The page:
Three examples of bands that come to mind who were previously heralded for their advanced skill level at a young age are Silver Chair, Kittie, and Trivium. In all cases, their first album was their biggest album in terms of record sales (US & UK for Trivium’s Ascendancy). Out of the three, Trivium is currently the only active band and has had a robust and consistent career. They were slightly older than Kittie and Silver Chair, and you could make a case that their music was good enough that their youth only enhanced success that would have already been there. At least Kittie and Silver Chair had a handful of definable hit songs that were played on the radio and MTV. The fan impact and connection was measurable. UTT has not even hit this benchmark.

Having your highest point of success as a teenager must really do a number on your psyche. You can see why so many child stars end up with drug problems and mental and emotional issues.

I am also a bit bothered by the populous being a little too enamored with their blackness and youngness. “They are so cute. They are black kids playing heavy metal.” How cute it is indeed. But therein lies the “soft bigotry of low expectations.” As if their youth and race are impediments. It feels like people rooting for someone with a disability completing a rudimentary physical task becoming somehow heroic. It’s unknowingly and passively insulting. We should like them for being good…period. Not good for being young, black men. We have to judge them against great music as a whole. This isn’t boxing. There aren’t weight classes.

With all of that said, I am rooting for these teenagers. For all of our sakes, I hope that signing Unlocking the Truth is analogous to drafting Lebron James out of high school, and they will become the Hall of Famers so many are predicting. As a realist, I refuse to see the Emperor’s clothes. That dude is currently naked. When these young men arrive, I will be the first to greet them with open arms. We need the next headliners and gateway bands. Until that happens, let’s be supportive but reserved until there is tangible substance.

This Is The End

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“This is the end!” This is the emphatic, anthemic line in the God Forbid opening track from the album IV: Constitution of Treason, which was released during the peak of our powers in 2005. In fact, it wasn’t the end. The end came much later. At the time, it felt like we were invincible, destined for heavy metal immortality. And we were in the lower tier of the NWOAHM (or Metalcore or whatever you want to call it) in all metrics for determining the success or popularity of bands. If you look at album, ticket, and merchandise sales, Myspace friends, Youtube views, Facebook “likes”, or the ever mystical buzz on the street, God Forbid was probably never half as big as any of the rest of the Big 4 of Quitters (I should trade mark this) including Bleeding Through, Shadows Fall, and now Chimaira. Knowing that, even we felt invincible. That’s how intoxicating achieving any discernible success with your art can be. Shadows Fall and Chimaira hanging it up in the last couple weeks have brought an outpouring of sadness, shock and disappointment from fans. It seems like the end of an era, and maybe it is.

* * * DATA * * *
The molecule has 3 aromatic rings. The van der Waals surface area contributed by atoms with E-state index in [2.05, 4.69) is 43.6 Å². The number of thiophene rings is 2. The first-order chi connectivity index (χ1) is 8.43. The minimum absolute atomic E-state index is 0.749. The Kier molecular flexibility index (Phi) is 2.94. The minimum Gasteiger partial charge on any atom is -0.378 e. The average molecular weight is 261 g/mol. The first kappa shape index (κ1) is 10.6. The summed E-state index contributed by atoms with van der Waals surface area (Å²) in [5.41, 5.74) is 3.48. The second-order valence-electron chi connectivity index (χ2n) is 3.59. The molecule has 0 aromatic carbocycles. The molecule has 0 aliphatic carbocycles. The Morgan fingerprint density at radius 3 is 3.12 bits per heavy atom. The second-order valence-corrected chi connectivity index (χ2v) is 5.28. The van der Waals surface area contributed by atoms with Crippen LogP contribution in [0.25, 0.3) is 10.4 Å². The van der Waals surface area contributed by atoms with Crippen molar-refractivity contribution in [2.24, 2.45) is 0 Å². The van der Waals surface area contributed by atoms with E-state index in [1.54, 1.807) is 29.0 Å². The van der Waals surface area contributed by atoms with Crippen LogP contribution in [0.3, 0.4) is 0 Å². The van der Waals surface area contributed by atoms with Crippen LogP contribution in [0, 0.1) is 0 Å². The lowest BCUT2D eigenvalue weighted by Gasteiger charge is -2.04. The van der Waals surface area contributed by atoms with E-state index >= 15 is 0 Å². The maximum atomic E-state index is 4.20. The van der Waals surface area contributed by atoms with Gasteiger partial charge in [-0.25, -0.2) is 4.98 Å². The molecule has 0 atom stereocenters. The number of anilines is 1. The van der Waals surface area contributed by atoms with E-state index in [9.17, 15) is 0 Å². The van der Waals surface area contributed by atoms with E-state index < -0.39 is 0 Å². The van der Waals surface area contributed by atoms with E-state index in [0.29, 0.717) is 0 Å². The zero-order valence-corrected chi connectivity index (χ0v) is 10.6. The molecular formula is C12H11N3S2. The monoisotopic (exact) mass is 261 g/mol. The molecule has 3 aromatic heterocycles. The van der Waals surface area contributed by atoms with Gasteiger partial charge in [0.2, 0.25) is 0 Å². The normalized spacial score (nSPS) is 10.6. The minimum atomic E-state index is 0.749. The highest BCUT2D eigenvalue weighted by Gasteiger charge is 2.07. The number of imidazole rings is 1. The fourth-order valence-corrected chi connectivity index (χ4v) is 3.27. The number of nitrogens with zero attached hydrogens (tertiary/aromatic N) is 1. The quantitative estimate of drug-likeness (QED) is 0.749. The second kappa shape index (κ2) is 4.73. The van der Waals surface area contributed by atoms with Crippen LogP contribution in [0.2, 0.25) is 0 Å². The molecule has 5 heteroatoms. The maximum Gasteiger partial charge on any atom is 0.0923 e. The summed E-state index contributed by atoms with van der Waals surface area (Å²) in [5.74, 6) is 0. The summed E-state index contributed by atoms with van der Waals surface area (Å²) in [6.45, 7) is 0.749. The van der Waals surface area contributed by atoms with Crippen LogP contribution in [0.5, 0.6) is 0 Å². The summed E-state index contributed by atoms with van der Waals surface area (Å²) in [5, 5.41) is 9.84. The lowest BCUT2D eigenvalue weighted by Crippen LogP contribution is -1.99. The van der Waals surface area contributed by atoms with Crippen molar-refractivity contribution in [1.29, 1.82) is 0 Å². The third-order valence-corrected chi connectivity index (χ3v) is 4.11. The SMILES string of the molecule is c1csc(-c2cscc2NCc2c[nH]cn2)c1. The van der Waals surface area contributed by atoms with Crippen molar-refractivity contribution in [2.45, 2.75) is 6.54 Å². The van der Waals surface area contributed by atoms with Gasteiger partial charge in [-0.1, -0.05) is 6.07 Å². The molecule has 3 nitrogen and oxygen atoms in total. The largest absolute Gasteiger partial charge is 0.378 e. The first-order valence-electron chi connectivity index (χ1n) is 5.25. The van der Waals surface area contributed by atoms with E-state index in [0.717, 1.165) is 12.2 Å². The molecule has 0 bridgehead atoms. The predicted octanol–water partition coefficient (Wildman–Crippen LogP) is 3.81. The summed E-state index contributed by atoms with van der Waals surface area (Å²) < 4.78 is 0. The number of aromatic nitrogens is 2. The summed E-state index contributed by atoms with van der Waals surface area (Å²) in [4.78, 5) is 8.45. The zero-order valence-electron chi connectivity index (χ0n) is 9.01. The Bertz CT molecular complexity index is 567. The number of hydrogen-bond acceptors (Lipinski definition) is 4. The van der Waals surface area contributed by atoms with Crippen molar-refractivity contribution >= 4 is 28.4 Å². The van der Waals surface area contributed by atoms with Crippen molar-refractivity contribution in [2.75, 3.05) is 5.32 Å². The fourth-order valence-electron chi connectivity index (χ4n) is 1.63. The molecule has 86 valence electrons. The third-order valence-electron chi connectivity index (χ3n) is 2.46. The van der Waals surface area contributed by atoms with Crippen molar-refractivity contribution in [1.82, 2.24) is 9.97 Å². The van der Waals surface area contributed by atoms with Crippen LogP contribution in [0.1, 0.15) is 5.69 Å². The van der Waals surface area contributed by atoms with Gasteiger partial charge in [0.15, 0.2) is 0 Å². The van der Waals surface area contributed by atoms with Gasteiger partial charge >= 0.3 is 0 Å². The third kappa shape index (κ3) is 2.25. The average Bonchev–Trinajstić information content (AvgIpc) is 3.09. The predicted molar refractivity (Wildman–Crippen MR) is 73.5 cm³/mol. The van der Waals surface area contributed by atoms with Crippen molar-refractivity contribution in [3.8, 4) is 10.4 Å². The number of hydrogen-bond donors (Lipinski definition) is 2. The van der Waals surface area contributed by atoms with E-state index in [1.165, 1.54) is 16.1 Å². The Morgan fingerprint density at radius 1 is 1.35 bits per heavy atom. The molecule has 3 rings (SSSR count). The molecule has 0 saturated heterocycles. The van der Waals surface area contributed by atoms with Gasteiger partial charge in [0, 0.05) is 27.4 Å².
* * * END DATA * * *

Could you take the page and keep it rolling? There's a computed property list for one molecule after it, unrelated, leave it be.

Hearing that these great bands are moving on makes me sad and disappointed, but not shocked. The truth is that amongst peers a good majority of our conversations have to do with figuring out how to stay relevant by finding new audiences, getting great tours, signing with the right label, writing the next game changing album, and more. Teetering on the edge of existence has been much of our collective realities for half of our careers. As the O.G. quitter, I’m here to explain why this is happening and why you shouldn’t be surprised.